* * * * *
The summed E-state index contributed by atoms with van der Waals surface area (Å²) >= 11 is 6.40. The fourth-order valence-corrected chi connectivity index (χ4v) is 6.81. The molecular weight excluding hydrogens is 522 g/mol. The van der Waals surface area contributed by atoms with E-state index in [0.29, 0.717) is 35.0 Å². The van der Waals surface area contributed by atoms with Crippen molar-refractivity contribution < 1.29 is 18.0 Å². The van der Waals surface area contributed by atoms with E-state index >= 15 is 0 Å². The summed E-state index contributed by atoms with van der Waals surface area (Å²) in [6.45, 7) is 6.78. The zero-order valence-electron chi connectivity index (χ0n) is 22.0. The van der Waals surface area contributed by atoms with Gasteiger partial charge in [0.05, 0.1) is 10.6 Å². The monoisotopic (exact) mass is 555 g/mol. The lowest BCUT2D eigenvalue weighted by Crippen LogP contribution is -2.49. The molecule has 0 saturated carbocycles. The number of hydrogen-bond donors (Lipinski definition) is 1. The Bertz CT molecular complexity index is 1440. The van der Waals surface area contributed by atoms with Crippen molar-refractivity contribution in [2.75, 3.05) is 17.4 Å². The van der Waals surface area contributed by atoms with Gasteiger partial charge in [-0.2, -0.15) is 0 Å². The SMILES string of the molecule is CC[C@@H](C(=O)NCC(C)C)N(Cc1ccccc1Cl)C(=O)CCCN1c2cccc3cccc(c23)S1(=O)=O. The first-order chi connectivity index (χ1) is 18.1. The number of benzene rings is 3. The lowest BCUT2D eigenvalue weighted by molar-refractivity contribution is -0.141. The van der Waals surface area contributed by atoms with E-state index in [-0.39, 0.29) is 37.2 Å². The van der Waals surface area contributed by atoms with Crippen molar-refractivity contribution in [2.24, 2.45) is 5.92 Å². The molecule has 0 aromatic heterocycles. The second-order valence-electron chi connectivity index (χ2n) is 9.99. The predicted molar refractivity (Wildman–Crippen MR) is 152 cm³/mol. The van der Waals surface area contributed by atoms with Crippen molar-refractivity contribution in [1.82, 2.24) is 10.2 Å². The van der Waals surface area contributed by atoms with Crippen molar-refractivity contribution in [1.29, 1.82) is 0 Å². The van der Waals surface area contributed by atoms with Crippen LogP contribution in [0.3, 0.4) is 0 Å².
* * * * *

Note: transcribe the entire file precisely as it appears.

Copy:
The summed E-state index contributed by atoms with van der Waals surface area (Å²) >= 11 is 6.40. The fourth-order valence-corrected chi connectivity index (χ4v) is 6.81. The molecular weight excluding hydrogens is 522 g/mol. The van der Waals surface area contributed by atoms with E-state index in [0.29, 0.717) is 35.0 Å². The van der Waals surface area contributed by atoms with Crippen molar-refractivity contribution < 1.29 is 18.0 Å². The van der Waals surface area contributed by atoms with E-state index >= 15 is 0 Å². The summed E-state index contributed by atoms with van der Waals surface area (Å²) in [6.45, 7) is 6.78. The zero-order valence-electron chi connectivity index (χ0n) is 22.0. The van der Waals surface area contributed by atoms with Gasteiger partial charge in [0.05, 0.1) is 10.6 Å². The monoisotopic (exact) mass is 555 g/mol. The lowest BCUT2D eigenvalue weighted by Crippen LogP contribution is -2.49. The molecule has 0 saturated carbocycles. The number of hydrogen-bond donors (Lipinski definition) is 1. The Bertz CT molecular complexity index is 1440. The van der Waals surface area contributed by atoms with Crippen molar-refractivity contribution in [2.75, 3.05) is 17.4 Å². The van der Waals surface area contributed by atoms with Gasteiger partial charge in [-0.2, -0.15) is 0 Å². The SMILES string of the molecule is CC[C@@H](C(=O)NCC(C)C)N(Cc1ccccc1Cl)C(=O)CCCN1c2cccc3cccc(c23)S1(=O)=O. The first-order chi connectivity index (χ1) is 18.1. The number of benzene rings is 3. The lowest BCUT2D eigenvalue weighted by molar-refractivity contribution is -0.141. The van der Waals surface area contributed by atoms with E-state index in [-0.39, 0.29) is 37.2 Å². The van der Waals surface area contributed by atoms with Crippen molar-refractivity contribution in [2.24, 2.45) is 5.92 Å². The molecule has 0 aromatic heterocycles. The second-order valence-electron chi connectivity index (χ2n) is 9.99. The predicted molar refractivity (Wildman–Crippen MR) is 152 cm³/mol. The van der Waals surface area contributed by atoms with Crippen molar-refractivity contribution in [1.82, 2.24) is 10.2 Å². The van der Waals surface area contributed by atoms with Crippen molar-refractivity contribution in [1.29, 1.82) is 0 Å². The van der Waals surface area contributed by atoms with Crippen LogP contribution in [0.3, 0.4) is 0 Å².